Many companies, including law firms, major restaurants and retail companies offer scholarships. One widely-known example is the Coca-Cola scholarship for seniors which is a very large scholarship. However, your junior can position themselves to compete for that scholarship going into senior year. Also look at some of the companies in your own community that offer scholarships, which you can often find on their websites.


2. Scholarships from Civic Organizations 

Another great resource is civic organizations and foundations. Sometimes they are need-based (which require you to provide proof of need) while others involve a contest, where you complete an application with an essay to qualify. Now is a good time to research the civic organizations in your community that offer scholarships.


3. Scholarships from Credit Unions 

Credit unions are wonderful community neighbors, and they often will have scholarships as well. Sometimes, there are additional offerings for members of that credit union. If you’re a member of a credit union, definitely check that out! I recommend that you look into these opportunities in junior year; some of the requirements are junior-year specific.  Another note regarding credit unions: if you know that there is a credit union that offers a scholarship and you’re not a member, now is the time to become a member. If you plan ahead your teen can position themselves for that particular award now.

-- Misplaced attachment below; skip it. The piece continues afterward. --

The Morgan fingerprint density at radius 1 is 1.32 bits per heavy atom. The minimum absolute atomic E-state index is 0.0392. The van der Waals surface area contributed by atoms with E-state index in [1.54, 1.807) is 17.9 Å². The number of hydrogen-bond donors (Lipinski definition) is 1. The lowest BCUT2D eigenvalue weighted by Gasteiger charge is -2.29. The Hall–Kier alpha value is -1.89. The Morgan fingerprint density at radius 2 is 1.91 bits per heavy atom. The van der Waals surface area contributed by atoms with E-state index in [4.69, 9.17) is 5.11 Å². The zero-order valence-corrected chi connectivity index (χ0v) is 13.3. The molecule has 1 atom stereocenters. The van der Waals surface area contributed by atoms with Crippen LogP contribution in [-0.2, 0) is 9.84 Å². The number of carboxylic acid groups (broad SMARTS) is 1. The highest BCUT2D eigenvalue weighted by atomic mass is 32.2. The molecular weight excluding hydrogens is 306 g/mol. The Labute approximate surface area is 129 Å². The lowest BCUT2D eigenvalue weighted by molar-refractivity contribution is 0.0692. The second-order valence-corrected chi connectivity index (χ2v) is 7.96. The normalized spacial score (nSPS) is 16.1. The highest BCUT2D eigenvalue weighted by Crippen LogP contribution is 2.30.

4. Scholarships from Your Employer 

There are a lot of employers that offer scholarships. I believe that NiSource, the energy company here in Columbus, offers scholarships. See if your employer offers scholarships as well. Again, junior year is the time to look into the criteria.